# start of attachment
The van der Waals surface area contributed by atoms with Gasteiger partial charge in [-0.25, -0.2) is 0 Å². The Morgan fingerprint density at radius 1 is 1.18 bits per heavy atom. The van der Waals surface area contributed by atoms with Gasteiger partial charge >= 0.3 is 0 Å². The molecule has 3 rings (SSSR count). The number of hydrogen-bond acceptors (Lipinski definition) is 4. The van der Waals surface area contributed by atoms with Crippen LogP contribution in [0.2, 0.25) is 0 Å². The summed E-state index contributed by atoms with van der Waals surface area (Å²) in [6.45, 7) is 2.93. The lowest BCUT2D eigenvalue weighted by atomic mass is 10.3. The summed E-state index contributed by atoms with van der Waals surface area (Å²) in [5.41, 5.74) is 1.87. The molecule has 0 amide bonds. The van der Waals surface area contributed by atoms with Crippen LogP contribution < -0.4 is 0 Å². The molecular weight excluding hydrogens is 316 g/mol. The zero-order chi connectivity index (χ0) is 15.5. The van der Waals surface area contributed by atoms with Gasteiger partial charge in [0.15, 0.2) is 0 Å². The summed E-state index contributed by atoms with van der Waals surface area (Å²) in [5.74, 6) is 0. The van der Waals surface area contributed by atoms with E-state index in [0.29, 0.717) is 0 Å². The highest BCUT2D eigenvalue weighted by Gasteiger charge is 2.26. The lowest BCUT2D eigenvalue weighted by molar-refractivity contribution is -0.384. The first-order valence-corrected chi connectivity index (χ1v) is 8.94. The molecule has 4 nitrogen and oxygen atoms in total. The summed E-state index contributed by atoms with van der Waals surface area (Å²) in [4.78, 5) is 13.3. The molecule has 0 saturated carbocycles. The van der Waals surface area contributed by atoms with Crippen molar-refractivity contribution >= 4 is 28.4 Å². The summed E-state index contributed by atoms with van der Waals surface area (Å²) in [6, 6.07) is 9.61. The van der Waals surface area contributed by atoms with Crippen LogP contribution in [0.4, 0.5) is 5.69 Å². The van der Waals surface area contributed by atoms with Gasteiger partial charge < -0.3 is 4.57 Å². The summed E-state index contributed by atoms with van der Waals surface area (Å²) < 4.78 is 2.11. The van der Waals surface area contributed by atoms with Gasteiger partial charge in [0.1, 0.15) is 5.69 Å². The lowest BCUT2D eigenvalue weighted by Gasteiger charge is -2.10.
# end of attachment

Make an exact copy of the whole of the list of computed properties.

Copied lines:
The van der Waals surface area contributed by atoms with Gasteiger partial charge in [-0.25, -0.2) is 0 Å². The Morgan fingerprint density at radius 1 is 1.18 bits per heavy atom. The van der Waals surface area contributed by atoms with Gasteiger partial charge >= 0.3 is 0 Å². The molecule has 3 rings (SSSR count). The number of hydrogen-bond acceptors (Lipinski definition) is 4. The van der Waals surface area contributed by atoms with Crippen LogP contribution in [0.2, 0.25) is 0 Å². The summed E-state index contributed by atoms with van der Waals surface area (Å²) in [6.45, 7) is 2.93. The lowest BCUT2D eigenvalue weighted by atomic mass is 10.3. The summed E-state index contributed by atoms with van der Waals surface area (Å²) in [5.41, 5.74) is 1.87. The molecule has 0 amide bonds. The van der Waals surface area contributed by atoms with Crippen LogP contribution < -0.4 is 0 Å². The molecular weight excluding hydrogens is 316 g/mol. The zero-order chi connectivity index (χ0) is 15.5. The van der Waals surface area contributed by atoms with Gasteiger partial charge in [0.15, 0.2) is 0 Å². The summed E-state index contributed by atoms with van der Waals surface area (Å²) in [5.74, 6) is 0. The van der Waals surface area contributed by atoms with E-state index in [0.29, 0.717) is 0 Å². The highest BCUT2D eigenvalue weighted by Gasteiger charge is 2.26. The lowest BCUT2D eigenvalue weighted by molar-refractivity contribution is -0.384. The first-order valence-corrected chi connectivity index (χ1v) is 8.94. The molecule has 4 nitrogen and oxygen atoms in total. The summed E-state index contributed by atoms with van der Waals surface area (Å²) in [4.78, 5) is 13.3. The molecule has 0 saturated carbocycles. The van der Waals surface area contributed by atoms with Crippen molar-refractivity contribution >= 4 is 28.4 Å². The summed E-state index contributed by atoms with van der Waals surface area (Å²) in [6, 6.07) is 9.61. The van der Waals surface area contributed by atoms with Crippen LogP contribution in [0.4, 0.5) is 5.69 Å². The van der Waals surface area contributed by atoms with Gasteiger partial charge < -0.3 is 4.57 Å². The summed E-state index contributed by atoms with van der Waals surface area (Å²) < 4.78 is 2.11. The van der Waals surface area contributed by atoms with Gasteiger partial charge in [0.1, 0.15) is 5.69 Å². The lowest BCUT2D eigenvalue weighted by Gasteiger charge is -2.10.